For the past century, the opinion on daylight saving time (DST) has been sharply divided between those who support it and those who oppose it. Funny thing, though: Both sides are still not exactly sure what it does. What started as an energy conservation trick became a national standard in the 1960s. With small exceptions (Arizona, Hawaii and three others), it hasn’t budged much ever since.
Here’s where both believers and nonbelievers seem to agree: The DST change affects our sleep. Gaining an hour in our day is not the same nuisance that losing one is, however. As DST comes to a close this year and we adjust our clocks (Sunday, November 3, at 2:00 am), it’s a great excuse to reset our internal clocks as well and begin good sleep habits.
TIP: Falling back is so much better
When DST starts in March, and we “spring forward” and lose an hour of our day, that’s generally worse than when it comes to an end. Either way, the main issue is this: Whenever our days are lengthened or shortened, people end up not getting as much sleep as they need.
Only 65 percent of us get the healthy recommended amount of seven hours or more per night, according to a study conducted by the Centers for Disease Control and Prevention (CDC). The other 35 percent reported they weren’t sleeping as much as they needed to. That’s alarming. When you experience sleep debt, your performance at work or school suffers and you have insufficient sleep to maintain appropriate awareness and alertness.
TIP: Stick to a regular schedule
Go to bed at the same time all of the time. If you go to sleep at 9:00 pm and wake up at 6:00 am, keep doing that. Don’t use the time change as an excuse to sleep more than is necessary. When DST ends, many think they get to sleep in. Try not to vary your sleeping schedule by more than 1 or 2 hours, however. By doing this, you are not changing your routine significantly. We do better when we maintain the same sleep schedule.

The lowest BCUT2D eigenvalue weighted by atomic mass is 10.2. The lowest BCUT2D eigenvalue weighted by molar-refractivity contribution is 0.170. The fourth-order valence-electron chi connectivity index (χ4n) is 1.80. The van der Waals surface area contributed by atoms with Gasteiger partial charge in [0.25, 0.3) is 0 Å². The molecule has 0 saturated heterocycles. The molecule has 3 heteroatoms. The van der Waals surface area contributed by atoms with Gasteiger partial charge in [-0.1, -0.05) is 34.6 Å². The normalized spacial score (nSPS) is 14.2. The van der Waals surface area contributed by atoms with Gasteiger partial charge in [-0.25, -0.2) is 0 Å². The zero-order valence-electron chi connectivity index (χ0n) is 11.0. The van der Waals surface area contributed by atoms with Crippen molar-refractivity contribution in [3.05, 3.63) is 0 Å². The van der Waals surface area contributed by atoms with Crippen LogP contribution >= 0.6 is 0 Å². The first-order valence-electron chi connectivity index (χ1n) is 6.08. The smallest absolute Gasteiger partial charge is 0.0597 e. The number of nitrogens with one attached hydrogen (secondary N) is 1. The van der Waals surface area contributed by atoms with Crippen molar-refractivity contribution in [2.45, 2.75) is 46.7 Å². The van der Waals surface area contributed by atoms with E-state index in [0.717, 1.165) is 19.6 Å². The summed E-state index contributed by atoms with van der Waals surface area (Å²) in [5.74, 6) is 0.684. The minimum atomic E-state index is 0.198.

TIP: Go toward the light
When you stay up too late and sleep in too long, you lose your day. Getting natural-light exposure as part of your morning helps wake you up properly and prepares you for the day. It is part of your circadian rhythm, as light is a crucial part of how our internal clocks work.
TIP: Clean up your sleep hygiene
Sleep hygiene — how a person approaches bedtime or sleep —requires having the right set of attitudes and behaviors about it. Avoid electronics 30 minutes before retiring. Read a book or do some painting. By consciously choosing to be less active, you’re getting your mind and body ready for sleep.
Also remember to avoid eating a large meal before bedtime. Don’t drink too much fluid or alcohol. Consider introducing regular exercise and a healthy diet to your life. One last thing: Keep your bedroom cool and dark, and you’ll sleep more consistently throughout the night. You’ll promote overall physical and mental health and be in a better mood, too.
TIP: When it’s time to spring forward
This largely pertains to the beginning of DST, but it’s a good tactic to remember: You may prepare yourself by going to sleep 15 minutes earlier a night 4-5 nights before the time change, according to the American Academy of Sleep Medicine. That way, by the time you lose your hour, you will have made up for any missed sleep before it ever happens.
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